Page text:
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AT&T to Buy T-Mobile USA for $39B

AT&T Inc. (NYSE: T) said Sunday afternoon that it has entered into a $39 billion deal with Deutsche Telekom AG (NYSE: DT) to buy its American subsidiary, T-Mobile US Inc. , which would make it the largest carrier in the U.S.

Under the terms of the deal, AT&T will pay $25 billion in cash and the remainder in stock for T-Mobile, giving Deutsche Telecom an 8 percent stake in AT&T and a seat on its board. Both operators' boards have approved the deal. The major sticking point for the buyout is likely to be U.S. regulatory approval. The acquisition would add nearly 34 million customers to AT&T's books, giving it close to 130 million users and handily beating the next largest carrier, Verizon Wireless , which has over 94 million subs.

It is not yet clear how authorities will react to the deal. AT&T and DT say it could take up to a year to close the acquisition.

For its part, however, AT&T is not being shy in pointing out what it perceives as the benefits of the acquisition to the U.S. populace:

AT&T said, in a statement, that it is planning a "significant expansion" of robust LTE deployment to 95 percent of the U.S. population with plans to reach an additional 46.5 million Americans beyond current plans -- including rural communities and small towns.

This, the company says, will help to achieve the Federal Communications Commission (FCC) and President Obama's goals to connect "every part of America to the digital age." AT&T expects to spend $8 billion on additional network development.

Buying out T-Mobile, however, should give AT&T additional capacity benefits in the short to medium term, as well benefits for its 3G network. The operators currently use compatible GSM 3G technology but on slightly different radio frequencies.

For instance, AT&T's 3G iPhone users can now potentially crack their devices to run on T-Mobile, but they are only capable of running on the older EDGE network on T-Mobile. It should be relatively simple, however, for the next generation of AT&T phones to support the relevant advanced wireless spectrum (AWS) frequencies used by T-Mobile.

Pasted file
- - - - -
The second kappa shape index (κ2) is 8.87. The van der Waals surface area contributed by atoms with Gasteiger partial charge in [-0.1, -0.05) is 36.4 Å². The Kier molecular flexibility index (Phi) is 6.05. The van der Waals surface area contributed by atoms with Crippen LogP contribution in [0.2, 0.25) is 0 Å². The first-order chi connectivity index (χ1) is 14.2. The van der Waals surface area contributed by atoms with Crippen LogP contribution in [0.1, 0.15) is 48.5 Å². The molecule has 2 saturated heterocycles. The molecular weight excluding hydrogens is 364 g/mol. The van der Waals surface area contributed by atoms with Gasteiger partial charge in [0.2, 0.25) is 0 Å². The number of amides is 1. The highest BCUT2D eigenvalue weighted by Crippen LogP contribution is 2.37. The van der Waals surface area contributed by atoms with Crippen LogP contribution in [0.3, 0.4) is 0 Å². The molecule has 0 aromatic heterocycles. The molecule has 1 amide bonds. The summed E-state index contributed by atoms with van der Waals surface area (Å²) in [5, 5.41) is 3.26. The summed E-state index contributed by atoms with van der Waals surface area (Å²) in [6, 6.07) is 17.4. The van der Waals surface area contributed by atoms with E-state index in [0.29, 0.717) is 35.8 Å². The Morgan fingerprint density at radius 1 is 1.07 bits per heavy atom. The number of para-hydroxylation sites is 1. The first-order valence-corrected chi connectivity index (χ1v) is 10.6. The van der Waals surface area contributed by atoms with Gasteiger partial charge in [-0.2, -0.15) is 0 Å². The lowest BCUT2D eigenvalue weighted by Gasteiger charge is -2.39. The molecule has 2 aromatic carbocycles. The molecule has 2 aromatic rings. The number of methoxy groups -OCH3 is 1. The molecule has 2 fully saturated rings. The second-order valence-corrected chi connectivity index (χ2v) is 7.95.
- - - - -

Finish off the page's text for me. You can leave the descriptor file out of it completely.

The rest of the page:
T-Mobile, meanwhile, is planning to upgrade much of its current network to 42Mbit/s-capable 3G this year. The operator, however, had no obvious route to deploy 4G LTE because it lacked the spectrum. The path now becomes clear with an AT&T buyout.

The big loser in the deal could be Sprint Corp. (NYSE: S) as it was also rumored to be interested in a merger or network-sharing deal with T-Mobile. This may now have been trumped by AT&T.

— Dan Jones, Site Editor, Light Reading Mobile

DCITDave 12/5/2012 | 5:09:58 PM
re: AT&T to Buy T-Mobile USA for $39B

Anyone think Verizon will spring for MetroPCS or US Cellular in order to keep up?

melao2 12/5/2012 | 5:09:57 PM
re: AT&T to Buy T-Mobile USA for $39B

The same phenomenon is happening in Brazil, more and more mergers among the operators, and I guess it will happen in most of the countries.


How many competitors does the market supports? How many mergers will we have in the telecom area?


For example, TIM and Telefonica have been talking for ages about a merger. America Moviles, already has a big chunk of operations in Central and South America.


Are we observing that the previous national monopolies will become international oligopolies? Or is it back to Ma Bell all over again?


 


 

joset01 12/5/2012 | 5:09:57 PM
re: AT&T to Buy T-Mobile USA for $39B

Sprint is the logical choice. Assuming this merger actually gets approval.

pramsay 12/5/2012 | 5:09:55 PM
re: AT&T to Buy T-Mobile USA for $39B

Why would Sprint be the logical choice?  The networks are completely incompatable and there would be little that Sprint could do to bring the three networks together to function as one.  When Sprint bought out Nextel, it nearly put both companies under due to the incompatable networks and the customer service that Sprint brought to the table.


With that said, AT&T would be the logical choice since both companies use the GSM network, and would have a much easier time bringing all of the subscribers under one umbrella, not to mention that it would increase the network footprint of both companies.

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